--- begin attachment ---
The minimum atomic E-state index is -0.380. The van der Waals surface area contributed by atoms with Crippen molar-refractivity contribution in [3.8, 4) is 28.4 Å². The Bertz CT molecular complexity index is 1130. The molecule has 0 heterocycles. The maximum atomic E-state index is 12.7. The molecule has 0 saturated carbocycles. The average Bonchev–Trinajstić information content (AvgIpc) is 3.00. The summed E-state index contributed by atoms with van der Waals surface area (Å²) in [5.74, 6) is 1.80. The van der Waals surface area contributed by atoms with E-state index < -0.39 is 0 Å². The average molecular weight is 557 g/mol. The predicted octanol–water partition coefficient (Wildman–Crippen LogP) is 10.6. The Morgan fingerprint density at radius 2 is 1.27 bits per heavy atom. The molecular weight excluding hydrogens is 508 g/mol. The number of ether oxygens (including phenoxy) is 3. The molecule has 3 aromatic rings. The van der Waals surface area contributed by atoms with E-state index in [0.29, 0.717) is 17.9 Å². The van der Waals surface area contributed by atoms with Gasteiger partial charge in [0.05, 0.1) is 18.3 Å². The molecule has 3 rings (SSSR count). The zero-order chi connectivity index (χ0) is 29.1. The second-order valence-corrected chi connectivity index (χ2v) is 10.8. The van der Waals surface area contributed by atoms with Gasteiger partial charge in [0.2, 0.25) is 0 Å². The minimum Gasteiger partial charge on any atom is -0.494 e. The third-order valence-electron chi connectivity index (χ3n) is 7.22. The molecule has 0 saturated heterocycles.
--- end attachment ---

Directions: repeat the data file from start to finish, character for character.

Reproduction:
The minimum atomic E-state index is -0.380. The van der Waals surface area contributed by atoms with Crippen molar-refractivity contribution in [3.8, 4) is 28.4 Å². The Bertz CT molecular complexity index is 1130. The molecule has 0 heterocycles. The maximum atomic E-state index is 12.7. The molecule has 0 saturated carbocycles. The average Bonchev–Trinajstić information content (AvgIpc) is 3.00. The summed E-state index contributed by atoms with van der Waals surface area (Å²) in [5.74, 6) is 1.80. The van der Waals surface area contributed by atoms with E-state index < -0.39 is 0 Å². The average molecular weight is 557 g/mol. The predicted octanol–water partition coefficient (Wildman–Crippen LogP) is 10.6. The Morgan fingerprint density at radius 2 is 1.27 bits per heavy atom. The molecular weight excluding hydrogens is 508 g/mol. The number of ether oxygens (including phenoxy) is 3. The molecule has 3 aromatic rings. The van der Waals surface area contributed by atoms with E-state index in [0.29, 0.717) is 17.9 Å². The van der Waals surface area contributed by atoms with Gasteiger partial charge in [0.05, 0.1) is 18.3 Å². The molecule has 3 rings (SSSR count). The zero-order chi connectivity index (χ0) is 29.1. The second-order valence-corrected chi connectivity index (χ2v) is 10.8. The van der Waals surface area contributed by atoms with Gasteiger partial charge in [0.2, 0.25) is 0 Å². The minimum Gasteiger partial charge on any atom is -0.494 e. The third-order valence-electron chi connectivity index (χ3n) is 7.22. The molecule has 0 saturated heterocycles.